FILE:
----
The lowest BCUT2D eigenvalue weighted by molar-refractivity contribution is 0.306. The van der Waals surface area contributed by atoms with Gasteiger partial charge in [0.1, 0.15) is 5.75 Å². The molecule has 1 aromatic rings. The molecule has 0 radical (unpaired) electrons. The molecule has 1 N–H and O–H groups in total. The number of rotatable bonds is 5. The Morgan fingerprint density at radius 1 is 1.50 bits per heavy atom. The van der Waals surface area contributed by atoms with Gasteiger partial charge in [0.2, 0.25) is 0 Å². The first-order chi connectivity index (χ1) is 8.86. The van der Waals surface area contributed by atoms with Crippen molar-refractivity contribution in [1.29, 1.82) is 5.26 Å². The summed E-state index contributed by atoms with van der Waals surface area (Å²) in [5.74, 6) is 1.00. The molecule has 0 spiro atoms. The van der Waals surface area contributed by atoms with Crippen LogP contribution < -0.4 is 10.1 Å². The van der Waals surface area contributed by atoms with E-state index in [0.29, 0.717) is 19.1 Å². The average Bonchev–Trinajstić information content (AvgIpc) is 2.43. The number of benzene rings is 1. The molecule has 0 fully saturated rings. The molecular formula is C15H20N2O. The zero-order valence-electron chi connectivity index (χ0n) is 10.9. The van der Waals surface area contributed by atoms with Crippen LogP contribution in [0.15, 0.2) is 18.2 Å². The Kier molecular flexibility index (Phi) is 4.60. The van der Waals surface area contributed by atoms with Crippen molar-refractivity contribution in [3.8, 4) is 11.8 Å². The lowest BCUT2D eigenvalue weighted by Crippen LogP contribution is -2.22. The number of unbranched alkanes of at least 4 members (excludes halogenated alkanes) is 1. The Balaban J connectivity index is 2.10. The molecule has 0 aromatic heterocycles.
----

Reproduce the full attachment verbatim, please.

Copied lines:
The lowest BCUT2D eigenvalue weighted by molar-refractivity contribution is 0.306. The van der Waals surface area contributed by atoms with Gasteiger partial charge in [0.1, 0.15) is 5.75 Å². The molecule has 1 aromatic rings. The molecule has 0 radical (unpaired) electrons. The molecule has 1 N–H and O–H groups in total. The number of rotatable bonds is 5. The Morgan fingerprint density at radius 1 is 1.50 bits per heavy atom. The van der Waals surface area contributed by atoms with Gasteiger partial charge in [0.2, 0.25) is 0 Å². The first-order chi connectivity index (χ1) is 8.86. The van der Waals surface area contributed by atoms with Crippen molar-refractivity contribution in [1.29, 1.82) is 5.26 Å². The summed E-state index contributed by atoms with van der Waals surface area (Å²) in [5.74, 6) is 1.00. The molecule has 0 spiro atoms. The van der Waals surface area contributed by atoms with Crippen LogP contribution < -0.4 is 10.1 Å². The van der Waals surface area contributed by atoms with E-state index in [0.29, 0.717) is 19.1 Å². The average Bonchev–Trinajstić information content (AvgIpc) is 2.43. The number of benzene rings is 1. The molecule has 0 fully saturated rings. The molecular formula is C15H20N2O. The zero-order valence-electron chi connectivity index (χ0n) is 10.9. The van der Waals surface area contributed by atoms with Crippen LogP contribution in [0.15, 0.2) is 18.2 Å². The Kier molecular flexibility index (Phi) is 4.60. The van der Waals surface area contributed by atoms with Crippen molar-refractivity contribution in [3.8, 4) is 11.8 Å². The lowest BCUT2D eigenvalue weighted by Crippen LogP contribution is -2.22. The number of unbranched alkanes of at least 4 members (excludes halogenated alkanes) is 1. The Balaban J connectivity index is 2.10. The molecule has 0 aromatic heterocycles.